Mosaic Biscotti

This image courtesy of Gentl & Hyers/Edge

Everyone loves these biscotti because they are substantial and flavorful, with a firm, crunchy texture that is ideal for dunking. The nuts and chocolate form pretty patterns that remind me of mosaic tiles. Avoid using a food processor to chop the nuts, because it will invariable turn some of the nuts into a fine powder. These biscotti are great keepers, if you can resist eating them in one sitting.

NotesBiscotti Days:

The steps to making good biscotti are numerous but not at all difficult. At Babbo, the entire pastry staff pulls together in a marathon session of rolling, baking, slicing and toasting in order to make hundreds of biscotti at once. At home, lacking the appropriate team of assistants, I make biscotti on gloomy, rainy days. It cheers me up, simultaneously occupying my hands and freeing my mind, and I never feel guilty about taking my time. When I am finished, I stand back and survey the stacks of perfectly formed and toasted biscotti, as pretty as those in the corner coffee shop, and much tastier. After patting myself on the back, I may even find myself packing up some for a neighbor to share the bounty.

Cooking Methodbaking


Total Timeunder 4 hours

Make Ahead RecipeYes

Kid FriendlyYes

OccasionBuffet, Casual Dinner Party, Formal Dinner Party

Recipe Coursedessert, snack

Dietary Considerationhalal, kosher, peanut free, soy free, vegetarian

Equipmentelectric mixer

Mealdinner, snack


Taste and Texturechocolatey, crisp, crunchy, nutty, sweet

Type of Dishcookie, dessert


  • 3 ½ cups unbleached all purpose flour
  • 1 teaspoon baking powder
  • 1 teaspoon kosher salt
  • 4 large eggs
  • 2 large egg yolks, plus 1 egg white for glaze
  • 2 cups granulated sugar, plus 1 ½ tablespoons for glaze
  • 2 teaspoons pure vanilla extract
  • 12 ounces semisweet or bittersweet chocolate, coarsely chopped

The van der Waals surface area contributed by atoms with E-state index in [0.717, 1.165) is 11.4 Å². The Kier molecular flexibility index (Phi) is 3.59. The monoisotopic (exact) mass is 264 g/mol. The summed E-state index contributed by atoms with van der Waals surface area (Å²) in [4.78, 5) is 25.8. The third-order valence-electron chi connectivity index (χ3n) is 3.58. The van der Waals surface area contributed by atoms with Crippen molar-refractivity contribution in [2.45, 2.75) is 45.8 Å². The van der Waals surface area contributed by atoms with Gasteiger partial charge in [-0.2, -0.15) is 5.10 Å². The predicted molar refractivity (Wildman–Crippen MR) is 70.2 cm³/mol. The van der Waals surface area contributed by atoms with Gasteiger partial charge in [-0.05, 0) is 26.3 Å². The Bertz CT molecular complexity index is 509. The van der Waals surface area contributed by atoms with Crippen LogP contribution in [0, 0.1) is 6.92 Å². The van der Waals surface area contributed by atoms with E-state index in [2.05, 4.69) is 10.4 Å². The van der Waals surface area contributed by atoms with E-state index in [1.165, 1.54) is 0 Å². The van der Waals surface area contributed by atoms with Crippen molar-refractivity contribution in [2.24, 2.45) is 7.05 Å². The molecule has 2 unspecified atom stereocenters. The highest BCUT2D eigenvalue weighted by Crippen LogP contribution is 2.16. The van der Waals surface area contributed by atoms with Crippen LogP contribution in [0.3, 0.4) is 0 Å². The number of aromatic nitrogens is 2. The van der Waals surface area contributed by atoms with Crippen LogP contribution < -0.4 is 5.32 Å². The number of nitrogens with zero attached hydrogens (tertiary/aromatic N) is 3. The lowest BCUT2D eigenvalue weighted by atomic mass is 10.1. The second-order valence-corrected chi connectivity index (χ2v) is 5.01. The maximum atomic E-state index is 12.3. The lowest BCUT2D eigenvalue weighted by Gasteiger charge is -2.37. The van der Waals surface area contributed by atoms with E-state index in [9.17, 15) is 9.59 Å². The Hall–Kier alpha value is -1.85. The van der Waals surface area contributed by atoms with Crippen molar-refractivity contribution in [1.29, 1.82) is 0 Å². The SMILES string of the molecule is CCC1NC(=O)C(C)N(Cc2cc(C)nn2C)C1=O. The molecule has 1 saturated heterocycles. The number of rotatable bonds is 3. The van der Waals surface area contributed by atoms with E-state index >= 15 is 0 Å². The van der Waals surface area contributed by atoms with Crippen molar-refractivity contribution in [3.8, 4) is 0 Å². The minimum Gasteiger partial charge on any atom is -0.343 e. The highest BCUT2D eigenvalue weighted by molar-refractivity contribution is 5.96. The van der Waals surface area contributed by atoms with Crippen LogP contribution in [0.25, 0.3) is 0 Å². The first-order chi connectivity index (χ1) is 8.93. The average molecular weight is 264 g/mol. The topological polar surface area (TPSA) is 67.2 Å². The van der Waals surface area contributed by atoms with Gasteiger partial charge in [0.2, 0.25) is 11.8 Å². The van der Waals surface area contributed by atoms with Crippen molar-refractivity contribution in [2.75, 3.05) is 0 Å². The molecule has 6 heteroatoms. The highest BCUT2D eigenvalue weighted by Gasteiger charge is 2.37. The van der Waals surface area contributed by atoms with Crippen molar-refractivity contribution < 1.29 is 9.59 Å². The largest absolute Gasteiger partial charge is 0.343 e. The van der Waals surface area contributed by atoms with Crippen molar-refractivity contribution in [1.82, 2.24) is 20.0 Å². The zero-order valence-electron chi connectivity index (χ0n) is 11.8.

• 2 cups skinned or unskinned hazelnuts, coarsely chopped
  • 2 cups whole, unsalted pistachios, coarsely chopped


  1. In a medium bowl, whisk together the flour, baking powder and salt and set aside.

  2. Using an electric mixer fitted with the paddle attachment, beat together the eggs, egg yolks, and 2 cups sugar on medium speed until pale and thick, about 2 minutes. Beat in the vanilla extract, followed by the dry ingredients and then the chocolate and nuts, until the dough is thoroughly mixed.

  3. Preheat the oven to 325°F. Lightly grease two large baking sheets with nonstick cooking spray or butter or line with parchment.

  4. Using floured hands, divide the dough into 5 equal portions. On a lightly floured surface, shape each portion of the dough into a log about 1 ½ inches in diameter and 10 inches long. Place 2 of the logs on one of the baking sheets, 3 inches apart, and 3 of the logs on the second baking sheet, also 3 inches apart. In a small bowl, beat the egg white with a fork until frothy. With a pastry brush, glaze each log with the beaten egg white and sprinkle with 1 teaspoon sugar.

  5. Bake the logs until they are lightly golden brown, firm to the touch, and just beginning to crack slightly, 20 to 25 minutes. Rotate the sheets 180 degrees halfway through the baking time to ensure even browning. Allow the logs to cool on the baking sheets on a wire rack until they are cool to the touch, about 40 minutes. Reduce the oven temperature to 200°F.

  6. With a sharp, serrated knife, slice the biscotti slightly on the bias into ¼-inch wide slices. Lay the slices on the baking sheets in a single layer. Return them to the oven and cook for 20 minutes more, or until they are toasted, dry, and crisp. Cool the biscotti completely on the sheets, then store them in an airtight container kept in a cool, dry place for up to 2 weeks.


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@Bllue: Thanks so much for using Cookstr, and for reaching out. You're absolutely right that the instruction should read 1.5 x 10 inches, and I've made that correction in the recipe. While we do proofread every recipe, we are a small team and we are very grateful to readers like you for letting us know about errors when you find them. All best, Kara Rota Editorial Director

Are the measurements for the logs correct? I have a feeling there's a typo because you make five 1 1/2" by 1" logs. I think there's a lot more dough than that!

This is the perfect holiday gift for the neighbors.


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